A diverse range of voices and organisations – from farming groups and food retailers through to environmental charities and academics – contributed to the report. It stresses that it views its role as triggering further debate and collaboration, rather than hard solutions. However, it does identify eight key areas that need attention:

What the Green Food Project has done for the first time, is to bring together a group of interested organisations to jointly scope out the challenges, then have a fully open debate about the food system. We have done this with the aim of reaching consensus, wherever possible, about where there is a clear way forward and where we need to do much more work. Building on a number of existing, valuable initiatives, we have focussed in this report on areas where we need to, and think we can, most make a difference.

Our conclusions address a range of topics, primarily: research and technology, knowledge exchange, our future workforce, investment, building effective structures, valuing ecosystem services, land management, consumption and waste.

But what are your views? Should more food be produced “organically”? Should genetic modification be considered? Are food subsidies a help or a hindrance?

If quoting figures to support your points, please provide a link to the source. I will also be inviting various interested parties to join the debate, too. And later on today, I will return with my own verdict…
(10 July 2012)

Generation Food Project

Raj Patel and Steve James, indiegogo
The Best Kept Secret About The Way We Eat Today

Everyone knows we live with a broken food system, but often it is easier to focus on the bad news rather than the good. In fact, we are surrounded by communities that already know how to feed the world for our generation, and for generations to come.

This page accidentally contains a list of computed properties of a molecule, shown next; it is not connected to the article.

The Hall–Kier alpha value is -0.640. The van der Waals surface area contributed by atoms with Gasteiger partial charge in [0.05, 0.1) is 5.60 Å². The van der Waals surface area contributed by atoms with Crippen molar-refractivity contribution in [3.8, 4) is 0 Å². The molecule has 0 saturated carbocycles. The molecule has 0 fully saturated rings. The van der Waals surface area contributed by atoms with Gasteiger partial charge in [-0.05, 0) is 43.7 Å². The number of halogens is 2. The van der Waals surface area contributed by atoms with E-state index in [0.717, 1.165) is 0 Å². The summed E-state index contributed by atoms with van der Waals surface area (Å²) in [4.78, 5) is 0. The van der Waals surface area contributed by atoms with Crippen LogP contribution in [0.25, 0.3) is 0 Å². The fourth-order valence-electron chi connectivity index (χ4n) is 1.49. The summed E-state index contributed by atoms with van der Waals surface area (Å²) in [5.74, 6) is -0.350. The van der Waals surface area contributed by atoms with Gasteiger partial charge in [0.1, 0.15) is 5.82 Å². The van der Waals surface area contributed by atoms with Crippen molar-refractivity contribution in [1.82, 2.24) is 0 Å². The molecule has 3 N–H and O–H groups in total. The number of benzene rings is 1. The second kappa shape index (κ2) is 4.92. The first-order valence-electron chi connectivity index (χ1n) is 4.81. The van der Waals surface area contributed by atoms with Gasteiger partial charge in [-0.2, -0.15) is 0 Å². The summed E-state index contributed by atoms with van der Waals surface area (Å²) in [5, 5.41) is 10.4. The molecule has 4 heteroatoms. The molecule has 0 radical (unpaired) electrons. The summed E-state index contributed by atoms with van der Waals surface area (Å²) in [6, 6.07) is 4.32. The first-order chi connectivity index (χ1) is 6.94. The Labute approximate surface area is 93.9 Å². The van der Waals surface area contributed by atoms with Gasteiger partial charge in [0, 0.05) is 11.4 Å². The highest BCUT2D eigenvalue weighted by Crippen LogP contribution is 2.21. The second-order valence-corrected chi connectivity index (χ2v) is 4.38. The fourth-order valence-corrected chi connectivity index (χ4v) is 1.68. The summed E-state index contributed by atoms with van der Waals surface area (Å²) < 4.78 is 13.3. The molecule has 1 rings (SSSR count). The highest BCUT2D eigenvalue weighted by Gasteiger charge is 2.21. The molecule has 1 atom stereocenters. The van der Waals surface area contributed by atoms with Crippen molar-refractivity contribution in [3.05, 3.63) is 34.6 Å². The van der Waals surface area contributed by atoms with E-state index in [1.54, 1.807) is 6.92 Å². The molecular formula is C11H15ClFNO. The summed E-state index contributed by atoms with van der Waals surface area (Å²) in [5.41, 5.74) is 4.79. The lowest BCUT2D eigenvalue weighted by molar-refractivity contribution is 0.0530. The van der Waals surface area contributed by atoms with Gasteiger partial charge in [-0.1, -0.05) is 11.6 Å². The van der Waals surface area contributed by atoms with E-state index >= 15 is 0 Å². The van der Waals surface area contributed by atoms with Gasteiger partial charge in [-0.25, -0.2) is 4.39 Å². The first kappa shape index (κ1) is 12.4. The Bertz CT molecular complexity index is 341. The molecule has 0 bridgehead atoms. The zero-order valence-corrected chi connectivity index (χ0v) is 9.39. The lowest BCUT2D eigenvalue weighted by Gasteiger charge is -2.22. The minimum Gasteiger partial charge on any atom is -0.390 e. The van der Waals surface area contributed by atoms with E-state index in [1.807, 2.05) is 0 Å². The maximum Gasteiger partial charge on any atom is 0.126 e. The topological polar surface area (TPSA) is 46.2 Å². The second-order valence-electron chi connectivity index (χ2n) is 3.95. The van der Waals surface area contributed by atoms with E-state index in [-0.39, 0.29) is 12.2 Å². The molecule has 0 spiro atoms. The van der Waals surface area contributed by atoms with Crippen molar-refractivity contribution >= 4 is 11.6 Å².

From Malawi to Michigan, people and organizations are building better ways to eat today so that all of us can eat well tomorrow. This knowledge demands to be shared and spread.

Our Dream

Changing the food system couldn’t be more urgent. All signs point to that conclusion, whether you consider the droughts, floods and fires caused by climate change, the rise in global food prices, or that the health effects of our current food system is predicted to shorten children’s lives. Better, SMARTER ways of growing food, and feeding the world are needed, now.

That’s why we’re developing a new documentary, book and multimedia project, called Generation Food.

We want to show how ordinary women and men around the world are overcoming obstacles and “setting the table” for themselves, their communities, and generations to come. Generation Food is our way of sharing the resilience and wisdom of these communities with you, and yours with them online, on screen, on paper and in person.

Our Dream Team

Led by documentary-making legend and award-winning director, Steve James, of Hoop Dreams and The Interrupters, and best-selling author Raj Patel, of The Value of Nothing and Stuffed and Starved, our team of fourteen researchers has worked for over a year to find some of the most inspiring stories from across the world.

From a climate-change-ready farming system in Cuba, to a way of cooking and eating that transforms women’s lives in Malawi, there are amazing experiences to share across the table, and across the world.

Stories that Matter

In the Peruvian highlands, for instance, indigenous farmers have lost a quarter of their growing season to climate change. In response, communities haven’t just invented better ways to farm the 700 native varieties of potato at 11,000 feet, but also have markets with sliding-scale prices, to make sure that no one goes hungry for lack of money.

It is through sharing surprising ideas and deep knowledge that we can build the foundation for global food stability for generations to come. We are eager to launch Generation Food’s online content platform to share peoples’ ideas for action. We want to start filming a documentary. We want to work with communities around the world, including yours. But all of this takes money. You’ve heard of fair trade food? Well, we want to practice fair trade film making, making sure everyone from our researchers to hired hands are paid properly.

Get Involved